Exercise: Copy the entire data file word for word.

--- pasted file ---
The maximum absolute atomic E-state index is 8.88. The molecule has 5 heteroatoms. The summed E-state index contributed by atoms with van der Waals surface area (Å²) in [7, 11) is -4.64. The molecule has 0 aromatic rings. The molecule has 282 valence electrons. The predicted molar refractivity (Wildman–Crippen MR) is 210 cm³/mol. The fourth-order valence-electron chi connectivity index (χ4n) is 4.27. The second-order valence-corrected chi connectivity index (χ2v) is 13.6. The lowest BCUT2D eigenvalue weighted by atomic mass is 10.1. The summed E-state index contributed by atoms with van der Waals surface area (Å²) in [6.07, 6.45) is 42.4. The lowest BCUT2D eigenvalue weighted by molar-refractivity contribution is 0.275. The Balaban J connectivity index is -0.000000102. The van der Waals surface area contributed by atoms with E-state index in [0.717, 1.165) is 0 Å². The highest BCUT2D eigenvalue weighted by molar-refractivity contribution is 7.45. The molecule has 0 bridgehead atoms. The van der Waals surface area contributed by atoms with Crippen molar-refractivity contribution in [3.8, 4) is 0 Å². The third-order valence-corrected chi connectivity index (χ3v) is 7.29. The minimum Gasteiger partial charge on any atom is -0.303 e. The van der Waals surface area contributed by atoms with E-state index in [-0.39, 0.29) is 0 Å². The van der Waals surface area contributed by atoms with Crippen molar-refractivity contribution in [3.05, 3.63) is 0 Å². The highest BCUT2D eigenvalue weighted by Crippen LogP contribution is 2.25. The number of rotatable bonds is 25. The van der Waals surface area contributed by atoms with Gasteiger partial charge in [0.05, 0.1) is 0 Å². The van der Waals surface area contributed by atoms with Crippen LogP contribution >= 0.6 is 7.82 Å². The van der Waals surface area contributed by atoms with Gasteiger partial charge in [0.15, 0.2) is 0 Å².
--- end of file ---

The maximum absolute atomic E-state index is 8.88. The molecule has 5 heteroatoms. The summed E-state index contributed by atoms with van der Waals surface area (Å²) in [7, 11) is -4.64. The molecule has 0 aromatic rings. The molecule has 282 valence electrons. The predicted molar refractivity (Wildman–Crippen MR) is 210 cm³/mol. The fourth-order valence-electron chi connectivity index (χ4n) is 4.27. The second-order valence-corrected chi connectivity index (χ2v) is 13.6. The lowest BCUT2D eigenvalue weighted by atomic mass is 10.1. The summed E-state index contributed by atoms with van der Waals surface area (Å²) in [6.07, 6.45) is 42.4. The lowest BCUT2D eigenvalue weighted by molar-refractivity contribution is 0.275. The Balaban J connectivity index is -0.000000102. The van der Waals surface area contributed by atoms with E-state index in [0.717, 1.165) is 0 Å². The highest BCUT2D eigenvalue weighted by molar-refractivity contribution is 7.45. The molecule has 0 bridgehead atoms. The van der Waals surface area contributed by atoms with Crippen molar-refractivity contribution in [3.8, 4) is 0 Å². The third-order valence-corrected chi connectivity index (χ3v) is 7.29. The minimum Gasteiger partial charge on any atom is -0.303 e. The van der Waals surface area contributed by atoms with E-state index in [-0.39, 0.29) is 0 Å². The van der Waals surface area contributed by atoms with Crippen molar-refractivity contribution in [3.05, 3.63) is 0 Å². The highest BCUT2D eigenvalue weighted by Crippen LogP contribution is 2.25. The number of rotatable bonds is 25. The van der Waals surface area contributed by atoms with Gasteiger partial charge in [0.05, 0.1) is 0 Å². The van der Waals surface area contributed by atoms with Crippen LogP contribution >= 0.6 is 7.82 Å². The van der Waals surface area contributed by atoms with Gasteiger partial charge in [0.15, 0.2) is 0 Å².